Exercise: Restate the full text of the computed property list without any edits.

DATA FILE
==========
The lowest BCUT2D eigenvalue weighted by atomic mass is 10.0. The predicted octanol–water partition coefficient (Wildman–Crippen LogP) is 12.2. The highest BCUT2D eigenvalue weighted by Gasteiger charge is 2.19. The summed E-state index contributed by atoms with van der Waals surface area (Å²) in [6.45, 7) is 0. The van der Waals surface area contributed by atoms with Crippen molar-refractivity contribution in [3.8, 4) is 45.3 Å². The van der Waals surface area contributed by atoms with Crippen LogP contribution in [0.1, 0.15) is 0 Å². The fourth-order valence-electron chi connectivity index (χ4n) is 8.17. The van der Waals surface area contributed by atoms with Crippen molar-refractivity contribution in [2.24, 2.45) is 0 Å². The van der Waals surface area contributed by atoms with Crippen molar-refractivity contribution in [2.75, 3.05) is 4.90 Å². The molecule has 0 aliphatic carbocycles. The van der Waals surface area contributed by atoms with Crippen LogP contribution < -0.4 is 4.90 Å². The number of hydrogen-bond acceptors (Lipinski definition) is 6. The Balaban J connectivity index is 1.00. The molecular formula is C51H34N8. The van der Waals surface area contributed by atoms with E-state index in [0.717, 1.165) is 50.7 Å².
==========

The lowest BCUT2D eigenvalue weighted by atomic mass is 10.0. The predicted octanol–water partition coefficient (Wildman–Crippen LogP) is 12.2. The highest BCUT2D eigenvalue weighted by Gasteiger charge is 2.19. The summed E-state index contributed by atoms with van der Waals surface area (Å²) in [6.45, 7) is 0. The van der Waals surface area contributed by atoms with Crippen molar-refractivity contribution in [3.8, 4) is 45.3 Å². The van der Waals surface area contributed by atoms with Crippen LogP contribution in [0.1, 0.15) is 0 Å². The fourth-order valence-electron chi connectivity index (χ4n) is 8.17. The van der Waals surface area contributed by atoms with Crippen molar-refractivity contribution in [2.24, 2.45) is 0 Å². The van der Waals surface area contributed by atoms with Crippen molar-refractivity contribution in [2.75, 3.05) is 4.90 Å². The molecule has 0 aliphatic carbocycles. The van der Waals surface area contributed by atoms with Crippen LogP contribution < -0.4 is 4.90 Å². The number of hydrogen-bond acceptors (Lipinski definition) is 6. The Balaban J connectivity index is 1.00. The molecular formula is C51H34N8. The van der Waals surface area contributed by atoms with E-state index in [0.717, 1.165) is 50.7 Å².